Richard Buxton: Curious case of Manchester City’s Phil Foden
Young Lions rest 'tired' starlet, 3 others in must-win Romania game but play them in pointless Croatia tie
Phil Foden will never discover the perils of having too much too young.
Both club and country continue to treat the Manchester City midfielder with kid gloves; Pep Guardiola exercises caution, while Aidy Boothroyd opts for a somewhat confusing approach.
In the wake of England bowing out of the European Under-21 Championship yesterday morning (Singapore time), Boothroyd's stance appears even more bewildering.
The Young Lions' 3-3 draw with Croatia in San Marino was an entertaining yet pointless finale to a Group C campaign which should have extended beyond this high-scoring dead rubber.
Foden's reprised starring role made a mockery of Boothroyd's inexplicable decision to bench him for the must-win game against Romania.
Tiredness was supposedly at the heart of the England coach's reasoning - a claim reportedly met with bemusement by the dressing room.
The 19-year-old could be forgiven for feeling that it was all a case of history repeating itself.
His future City teammate Raheem Sterling also found himself omitted from England's Euro 2016 qualifier with Estonia on grounds of apparent fatigue.
Clearly the erstwhile Liverpool winger and his international teammates begged to differ on Roy Hodgson's assertion, too.
Guardiola's apprehension to throw Foden at the mercy of elite-level football saw his protege confined to 26 outings in all competitions last season, with only 11 coming as starts.
Yet there is a fine line between careful management and his current mishandling.
Foden's lack of burnout with the English Premier League champions ensured he would be tailor-made to lead England U-21s to glory at this summer's Finals.
He remains the poster boy for what the Football Association believes the future national side will ultimately resemble.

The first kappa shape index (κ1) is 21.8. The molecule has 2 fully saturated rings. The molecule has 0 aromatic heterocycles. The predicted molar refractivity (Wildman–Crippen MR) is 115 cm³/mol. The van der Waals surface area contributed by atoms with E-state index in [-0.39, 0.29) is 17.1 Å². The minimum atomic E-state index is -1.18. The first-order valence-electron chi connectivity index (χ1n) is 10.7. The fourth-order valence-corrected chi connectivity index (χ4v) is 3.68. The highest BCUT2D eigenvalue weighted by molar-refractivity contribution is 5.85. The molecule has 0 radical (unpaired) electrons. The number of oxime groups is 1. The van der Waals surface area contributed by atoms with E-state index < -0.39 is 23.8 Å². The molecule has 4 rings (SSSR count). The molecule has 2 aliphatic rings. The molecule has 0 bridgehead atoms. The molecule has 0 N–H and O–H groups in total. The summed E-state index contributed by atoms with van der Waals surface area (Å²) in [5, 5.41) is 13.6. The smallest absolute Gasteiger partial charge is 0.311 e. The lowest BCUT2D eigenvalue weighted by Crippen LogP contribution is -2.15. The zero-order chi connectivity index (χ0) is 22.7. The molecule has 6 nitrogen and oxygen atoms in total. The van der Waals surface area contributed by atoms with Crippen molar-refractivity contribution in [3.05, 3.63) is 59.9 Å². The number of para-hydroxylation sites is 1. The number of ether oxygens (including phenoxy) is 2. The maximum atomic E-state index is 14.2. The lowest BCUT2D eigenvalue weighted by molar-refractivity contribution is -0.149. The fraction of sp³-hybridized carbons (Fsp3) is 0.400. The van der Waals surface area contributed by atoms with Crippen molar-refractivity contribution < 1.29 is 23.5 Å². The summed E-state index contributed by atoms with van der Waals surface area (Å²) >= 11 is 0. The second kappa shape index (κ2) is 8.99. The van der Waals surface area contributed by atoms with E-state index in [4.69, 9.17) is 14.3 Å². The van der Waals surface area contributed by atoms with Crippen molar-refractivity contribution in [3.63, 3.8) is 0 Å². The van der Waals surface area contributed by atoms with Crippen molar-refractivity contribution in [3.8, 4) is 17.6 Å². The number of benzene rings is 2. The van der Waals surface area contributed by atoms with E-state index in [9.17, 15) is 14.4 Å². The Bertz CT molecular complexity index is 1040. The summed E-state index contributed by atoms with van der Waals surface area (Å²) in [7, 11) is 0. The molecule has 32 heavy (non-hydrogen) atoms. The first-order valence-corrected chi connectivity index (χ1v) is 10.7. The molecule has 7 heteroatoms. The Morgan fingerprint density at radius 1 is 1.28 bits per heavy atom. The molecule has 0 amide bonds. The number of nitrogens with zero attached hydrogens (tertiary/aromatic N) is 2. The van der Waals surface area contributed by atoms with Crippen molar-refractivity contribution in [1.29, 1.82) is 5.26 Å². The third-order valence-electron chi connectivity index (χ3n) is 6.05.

Right now, it is difficult to see when, or how, that ideology will actually come to fruition.
Steady progression appears an improbable route into Gareth Southgate's senior set-up.
Boothroyd's myopia was not exclusive to Foden, however.
He restricted Tammy Abraham, fresh from helping guide Aston Villa back into the EPL, to 14 minutes of competitive action before the Croatia clash. Playing solely for pride is, seemingly, far more important.
Crystal Palace right-back Aaron Wan-Bissaka was also dropped against Romania, supposedly due to being driven to distraction by a transfer saga as Manchester United continue to circle.
Dominic Calvert-Lewin, too, became another surprising omission against Croatia, despite the Everton forward proving an integral figure in qualifying for this summer's Championship.
Guardiola prides himself on an ability to improve already talented players. He elevated Sterling to a level that many believed was not within the newly crowned Player of the Year's armoury.
Foden, similarly, has become the Catalan's newest pet project for improvement.
Boothroyd, meanwhile, prefers to stifle the hype instead of cultivating it. He insisted that the teenager must be allowed to write his own story rather than fitting the agenda of others.
Except he chose to close the book on England's latest, and potentially glittering, chapter.
The 48-year-old insisted he will have to be "carried out" of the England U-21 post.
Publicly pointing the finger at the players for his tournament failure has made the decision to hand him a two-year contract before travelling to Italy now look an even greater oversight.
Guardiola and Boothroyd share a common bond in Foden's development.
But only one currently has the player's best interests at heart.